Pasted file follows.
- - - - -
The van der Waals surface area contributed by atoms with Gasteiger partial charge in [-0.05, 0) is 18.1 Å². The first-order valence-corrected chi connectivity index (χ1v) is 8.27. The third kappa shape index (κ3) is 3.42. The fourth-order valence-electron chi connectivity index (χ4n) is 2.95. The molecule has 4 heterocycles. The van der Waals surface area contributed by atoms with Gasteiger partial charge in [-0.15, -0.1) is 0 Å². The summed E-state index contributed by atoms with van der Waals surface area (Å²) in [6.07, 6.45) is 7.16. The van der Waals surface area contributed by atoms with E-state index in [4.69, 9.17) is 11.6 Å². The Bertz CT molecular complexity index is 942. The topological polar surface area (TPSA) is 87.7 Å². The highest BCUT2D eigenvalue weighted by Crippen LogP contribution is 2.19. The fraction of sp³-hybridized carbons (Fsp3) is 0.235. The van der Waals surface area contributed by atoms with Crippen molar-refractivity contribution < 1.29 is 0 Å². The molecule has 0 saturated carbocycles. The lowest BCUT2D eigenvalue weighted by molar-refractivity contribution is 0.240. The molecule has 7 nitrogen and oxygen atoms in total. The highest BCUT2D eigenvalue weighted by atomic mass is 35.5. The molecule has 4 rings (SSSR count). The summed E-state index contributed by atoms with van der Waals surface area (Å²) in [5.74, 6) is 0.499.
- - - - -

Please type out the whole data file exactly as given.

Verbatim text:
The van der Waals surface area contributed by atoms with Gasteiger partial charge in [-0.05, 0) is 18.1 Å². The first-order valence-corrected chi connectivity index (χ1v) is 8.27. The third kappa shape index (κ3) is 3.42. The fourth-order valence-electron chi connectivity index (χ4n) is 2.95. The molecule has 4 heterocycles. The van der Waals surface area contributed by atoms with Gasteiger partial charge in [-0.15, -0.1) is 0 Å². The summed E-state index contributed by atoms with van der Waals surface area (Å²) in [6.07, 6.45) is 7.16. The van der Waals surface area contributed by atoms with E-state index in [4.69, 9.17) is 11.6 Å². The Bertz CT molecular complexity index is 942. The topological polar surface area (TPSA) is 87.7 Å². The highest BCUT2D eigenvalue weighted by Crippen LogP contribution is 2.19. The fraction of sp³-hybridized carbons (Fsp3) is 0.235. The van der Waals surface area contributed by atoms with Crippen molar-refractivity contribution < 1.29 is 0 Å². The molecule has 0 saturated carbocycles. The lowest BCUT2D eigenvalue weighted by molar-refractivity contribution is 0.240. The molecule has 7 nitrogen and oxygen atoms in total. The highest BCUT2D eigenvalue weighted by atomic mass is 35.5. The molecule has 4 rings (SSSR count). The summed E-state index contributed by atoms with van der Waals surface area (Å²) in [5.74, 6) is 0.499.